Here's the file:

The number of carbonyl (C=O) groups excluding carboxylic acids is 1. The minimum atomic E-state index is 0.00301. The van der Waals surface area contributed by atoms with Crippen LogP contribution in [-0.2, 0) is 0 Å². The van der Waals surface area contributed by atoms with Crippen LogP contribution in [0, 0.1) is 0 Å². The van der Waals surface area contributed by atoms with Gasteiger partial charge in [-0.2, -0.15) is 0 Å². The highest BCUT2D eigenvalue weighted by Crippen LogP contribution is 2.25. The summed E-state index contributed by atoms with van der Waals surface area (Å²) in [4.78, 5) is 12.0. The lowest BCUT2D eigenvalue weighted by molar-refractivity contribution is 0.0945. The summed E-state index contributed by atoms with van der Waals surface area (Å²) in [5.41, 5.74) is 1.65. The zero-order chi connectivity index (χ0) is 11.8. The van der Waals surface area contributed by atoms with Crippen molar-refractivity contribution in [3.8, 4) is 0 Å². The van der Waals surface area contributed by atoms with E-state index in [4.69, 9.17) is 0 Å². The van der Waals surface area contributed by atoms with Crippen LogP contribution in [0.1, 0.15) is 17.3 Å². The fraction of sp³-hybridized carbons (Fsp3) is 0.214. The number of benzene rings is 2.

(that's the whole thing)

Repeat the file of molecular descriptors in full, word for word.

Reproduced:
The number of carbonyl (C=O) groups excluding carboxylic acids is 1. The minimum atomic E-state index is 0.00301. The van der Waals surface area contributed by atoms with Crippen LogP contribution in [-0.2, 0) is 0 Å². The van der Waals surface area contributed by atoms with Crippen LogP contribution in [0, 0.1) is 0 Å². The van der Waals surface area contributed by atoms with Gasteiger partial charge in [-0.2, -0.15) is 0 Å². The highest BCUT2D eigenvalue weighted by Crippen LogP contribution is 2.25. The summed E-state index contributed by atoms with van der Waals surface area (Å²) in [4.78, 5) is 12.0. The lowest BCUT2D eigenvalue weighted by molar-refractivity contribution is 0.0945. The summed E-state index contributed by atoms with van der Waals surface area (Å²) in [5.41, 5.74) is 1.65. The zero-order chi connectivity index (χ0) is 11.8. The van der Waals surface area contributed by atoms with Crippen molar-refractivity contribution in [3.8, 4) is 0 Å². The van der Waals surface area contributed by atoms with E-state index in [4.69, 9.17) is 0 Å². The van der Waals surface area contributed by atoms with Crippen LogP contribution in [0.1, 0.15) is 17.3 Å². The fraction of sp³-hybridized carbons (Fsp3) is 0.214. The number of benzene rings is 2.